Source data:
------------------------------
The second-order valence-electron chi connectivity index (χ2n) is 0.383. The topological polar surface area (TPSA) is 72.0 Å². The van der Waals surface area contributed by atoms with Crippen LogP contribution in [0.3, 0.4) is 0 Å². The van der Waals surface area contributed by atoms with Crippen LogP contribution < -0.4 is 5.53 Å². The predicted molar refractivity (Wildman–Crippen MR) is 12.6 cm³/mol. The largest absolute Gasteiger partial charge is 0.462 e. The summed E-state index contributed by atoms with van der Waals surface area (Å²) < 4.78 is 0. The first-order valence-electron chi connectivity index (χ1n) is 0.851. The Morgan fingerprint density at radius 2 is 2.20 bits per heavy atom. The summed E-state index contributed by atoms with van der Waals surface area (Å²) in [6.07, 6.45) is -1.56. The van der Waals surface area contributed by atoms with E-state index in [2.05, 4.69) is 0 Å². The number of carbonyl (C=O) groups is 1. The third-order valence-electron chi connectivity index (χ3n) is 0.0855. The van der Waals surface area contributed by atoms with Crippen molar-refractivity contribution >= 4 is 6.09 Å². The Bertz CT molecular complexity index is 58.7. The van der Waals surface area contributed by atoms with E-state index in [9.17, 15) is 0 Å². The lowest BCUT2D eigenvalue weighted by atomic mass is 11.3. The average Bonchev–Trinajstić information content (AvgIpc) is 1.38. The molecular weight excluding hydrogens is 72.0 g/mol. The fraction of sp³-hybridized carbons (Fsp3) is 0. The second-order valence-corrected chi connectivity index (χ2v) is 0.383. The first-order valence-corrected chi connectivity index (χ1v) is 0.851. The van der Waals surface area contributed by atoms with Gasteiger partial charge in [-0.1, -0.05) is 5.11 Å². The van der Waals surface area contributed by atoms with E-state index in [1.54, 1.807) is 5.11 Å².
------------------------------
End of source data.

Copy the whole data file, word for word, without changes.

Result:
The second-order valence-electron chi connectivity index (χ2n) is 0.383. The topological polar surface area (TPSA) is 72.0 Å². The van der Waals surface area contributed by atoms with Crippen LogP contribution in [0.3, 0.4) is 0 Å². The van der Waals surface area contributed by atoms with Crippen LogP contribution < -0.4 is 5.53 Å². The predicted molar refractivity (Wildman–Crippen MR) is 12.6 cm³/mol. The largest absolute Gasteiger partial charge is 0.462 e. The summed E-state index contributed by atoms with van der Waals surface area (Å²) < 4.78 is 0. The first-order valence-electron chi connectivity index (χ1n) is 0.851. The Morgan fingerprint density at radius 2 is 2.20 bits per heavy atom. The summed E-state index contributed by atoms with van der Waals surface area (Å²) in [6.07, 6.45) is -1.56. The van der Waals surface area contributed by atoms with E-state index in [2.05, 4.69) is 0 Å². The number of carbonyl (C=O) groups is 1. The third-order valence-electron chi connectivity index (χ3n) is 0.0855. The van der Waals surface area contributed by atoms with Crippen molar-refractivity contribution >= 4 is 6.09 Å². The Bertz CT molecular complexity index is 58.7. The van der Waals surface area contributed by atoms with E-state index in [9.17, 15) is 0 Å². The lowest BCUT2D eigenvalue weighted by atomic mass is 11.3. The average Bonchev–Trinajstić information content (AvgIpc) is 1.38. The molecular weight excluding hydrogens is 72.0 g/mol. The fraction of sp³-hybridized carbons (Fsp3) is 0. The second-order valence-corrected chi connectivity index (χ2v) is 0.383. The first-order valence-corrected chi connectivity index (χ1v) is 0.851. The van der Waals surface area contributed by atoms with Gasteiger partial charge in [-0.1, -0.05) is 5.11 Å². The van der Waals surface area contributed by atoms with E-state index in [1.54, 1.807) is 5.11 Å².